A researcher from the School of Engineering of the University of Minho coordinates a worldwide study on the impact of covid-19 on the management of critical infrastructures such as hospital, transport, energy, telecommunications, distribution and financial systems. In his previous conclusions, José Campos e Matos states that the reality differs between countries in terms of resources and funds allocated and the phase of the pandemic curve. Portugal stands out for the timing of the confinement and, in this context, for the good health, energy and telecommunications network, for example, which have avoided major evils.
The work is based on a survey to which critical infrastructure operators and managers responded in recent weeks. The initiative came from the European Association for Bridge and Structural Quality Control (EuroStruct), chaired by José Campos e Matos and based in UMinho, Guimarães. The responsible stresses that there were countries better prepared for biological risks and the coronavirus, both in the plans envisaged and in the measures adopted. “Several territories invested in this phase in certain areas, especially health, and disinvested in others, such as road safety, because there is less movement”, anui.
Telecommunications “have failed in many countries in the face of intense teleworking and teleteaching, despite advances in the 5G network and signal reinforcements”. The energy supply (light, water, gas) went better, except for “temporary” blackouts following the collapse of two bridges in Italy and an earthquake in Croatia, for example. The difficulty in supplying fuel was overcome by reallocating stocks in the face of weak demand. At airports, following the reduction in flights, some countries and/or airlines have resumed their strategy and are focusing on rapid tests of covid-19 before boarding. In the management of financial systems, “the economic capacity of the country influenced”; in some countries, the state supported companies from various areas to not stop, in the expectation of “coming out stronger after the pandemic”.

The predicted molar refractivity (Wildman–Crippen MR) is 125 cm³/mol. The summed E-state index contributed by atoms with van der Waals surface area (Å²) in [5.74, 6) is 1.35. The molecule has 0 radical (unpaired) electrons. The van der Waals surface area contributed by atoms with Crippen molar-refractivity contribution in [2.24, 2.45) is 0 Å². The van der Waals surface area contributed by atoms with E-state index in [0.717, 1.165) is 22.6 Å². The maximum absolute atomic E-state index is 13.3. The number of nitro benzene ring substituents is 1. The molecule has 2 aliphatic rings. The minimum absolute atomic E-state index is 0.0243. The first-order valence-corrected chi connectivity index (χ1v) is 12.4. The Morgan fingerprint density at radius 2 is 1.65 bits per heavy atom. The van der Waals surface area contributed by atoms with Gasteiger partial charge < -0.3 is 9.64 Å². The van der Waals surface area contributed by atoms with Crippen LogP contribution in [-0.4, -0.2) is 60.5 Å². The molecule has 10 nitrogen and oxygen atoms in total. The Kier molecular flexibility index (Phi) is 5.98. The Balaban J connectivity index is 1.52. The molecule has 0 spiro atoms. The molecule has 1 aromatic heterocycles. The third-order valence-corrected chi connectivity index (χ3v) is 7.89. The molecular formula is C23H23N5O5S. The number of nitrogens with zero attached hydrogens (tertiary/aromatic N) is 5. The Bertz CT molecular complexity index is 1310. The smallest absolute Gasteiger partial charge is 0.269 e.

“The response of critical infrastructure depended on the peaks and flattening phase of the epidemic curve in each territory, in addition to the economic, human and material resources available,” summarizes José Campos e Matos. In the case of health, the teacher praises the quality of the Portuguese public system in this response, “despite the criticism of disinvestment in recent years. The researcher from the Institute of Sustainability and Innovation in Structural Engineering (ISISE) points out that China has also excelled in this field by multiplying field hospitals and advanced means of detecting infections, although it has associated ethical issues. In contrast, it regrets the weak confinement of citizens in some countries, which has overwhelmed the health system.
José Campos e Matos has promoted weekly debates at EuroStruct with experts in the field, available on YouTube. He is also part of the think tank “INFO | Covid-19”, which raises awareness in forums and the media for the gradual recovery of the economy and the confidence of citizens. At the same time, it has other studies in progress in this field. It is investigating the connection time between transport networks and national health networks and also the efficiency of hospital teams. The results will come soon.29